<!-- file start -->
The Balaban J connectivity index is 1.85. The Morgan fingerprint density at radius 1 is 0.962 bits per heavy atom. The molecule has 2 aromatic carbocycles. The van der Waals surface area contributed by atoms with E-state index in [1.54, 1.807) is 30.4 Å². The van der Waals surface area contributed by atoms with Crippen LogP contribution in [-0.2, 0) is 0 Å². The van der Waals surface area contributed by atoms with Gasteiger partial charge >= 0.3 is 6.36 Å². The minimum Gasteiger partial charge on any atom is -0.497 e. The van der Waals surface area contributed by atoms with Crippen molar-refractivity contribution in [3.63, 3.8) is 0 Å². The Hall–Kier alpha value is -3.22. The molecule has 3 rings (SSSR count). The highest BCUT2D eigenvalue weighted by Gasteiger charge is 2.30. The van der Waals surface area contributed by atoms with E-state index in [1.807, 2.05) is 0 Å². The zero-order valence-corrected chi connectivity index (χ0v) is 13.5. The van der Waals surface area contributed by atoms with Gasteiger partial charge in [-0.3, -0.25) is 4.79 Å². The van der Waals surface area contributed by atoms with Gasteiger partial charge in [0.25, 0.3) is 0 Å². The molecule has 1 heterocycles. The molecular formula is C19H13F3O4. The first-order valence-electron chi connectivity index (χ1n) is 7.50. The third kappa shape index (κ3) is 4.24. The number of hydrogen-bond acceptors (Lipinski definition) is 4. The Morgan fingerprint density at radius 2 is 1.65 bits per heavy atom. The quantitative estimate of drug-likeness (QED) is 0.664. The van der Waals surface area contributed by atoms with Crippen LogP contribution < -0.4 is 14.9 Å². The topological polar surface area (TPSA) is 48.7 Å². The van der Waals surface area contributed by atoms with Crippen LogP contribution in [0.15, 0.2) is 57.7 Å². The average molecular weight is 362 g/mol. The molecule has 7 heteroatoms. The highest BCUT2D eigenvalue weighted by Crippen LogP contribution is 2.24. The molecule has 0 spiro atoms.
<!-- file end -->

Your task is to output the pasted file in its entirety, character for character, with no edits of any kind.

The Balaban J connectivity index is 1.85. The Morgan fingerprint density at radius 1 is 0.962 bits per heavy atom. The molecule has 2 aromatic carbocycles. The van der Waals surface area contributed by atoms with E-state index in [1.54, 1.807) is 30.4 Å². The van der Waals surface area contributed by atoms with Crippen LogP contribution in [-0.2, 0) is 0 Å². The van der Waals surface area contributed by atoms with Gasteiger partial charge >= 0.3 is 6.36 Å². The minimum Gasteiger partial charge on any atom is -0.497 e. The van der Waals surface area contributed by atoms with Crippen molar-refractivity contribution in [3.63, 3.8) is 0 Å². The Hall–Kier alpha value is -3.22. The molecule has 3 rings (SSSR count). The highest BCUT2D eigenvalue weighted by Gasteiger charge is 2.30. The van der Waals surface area contributed by atoms with E-state index in [1.807, 2.05) is 0 Å². The zero-order valence-corrected chi connectivity index (χ0v) is 13.5. The van der Waals surface area contributed by atoms with Gasteiger partial charge in [-0.3, -0.25) is 4.79 Å². The van der Waals surface area contributed by atoms with Gasteiger partial charge in [0.25, 0.3) is 0 Å². The molecule has 1 heterocycles. The molecular formula is C19H13F3O4. The first-order valence-electron chi connectivity index (χ1n) is 7.50. The third kappa shape index (κ3) is 4.24. The number of hydrogen-bond acceptors (Lipinski definition) is 4. The Morgan fingerprint density at radius 2 is 1.65 bits per heavy atom. The quantitative estimate of drug-likeness (QED) is 0.664. The van der Waals surface area contributed by atoms with Crippen LogP contribution < -0.4 is 14.9 Å². The topological polar surface area (TPSA) is 48.7 Å². The van der Waals surface area contributed by atoms with Crippen LogP contribution in [0.15, 0.2) is 57.7 Å². The average molecular weight is 362 g/mol. The molecule has 7 heteroatoms. The highest BCUT2D eigenvalue weighted by Crippen LogP contribution is 2.24. The molecule has 0 spiro atoms.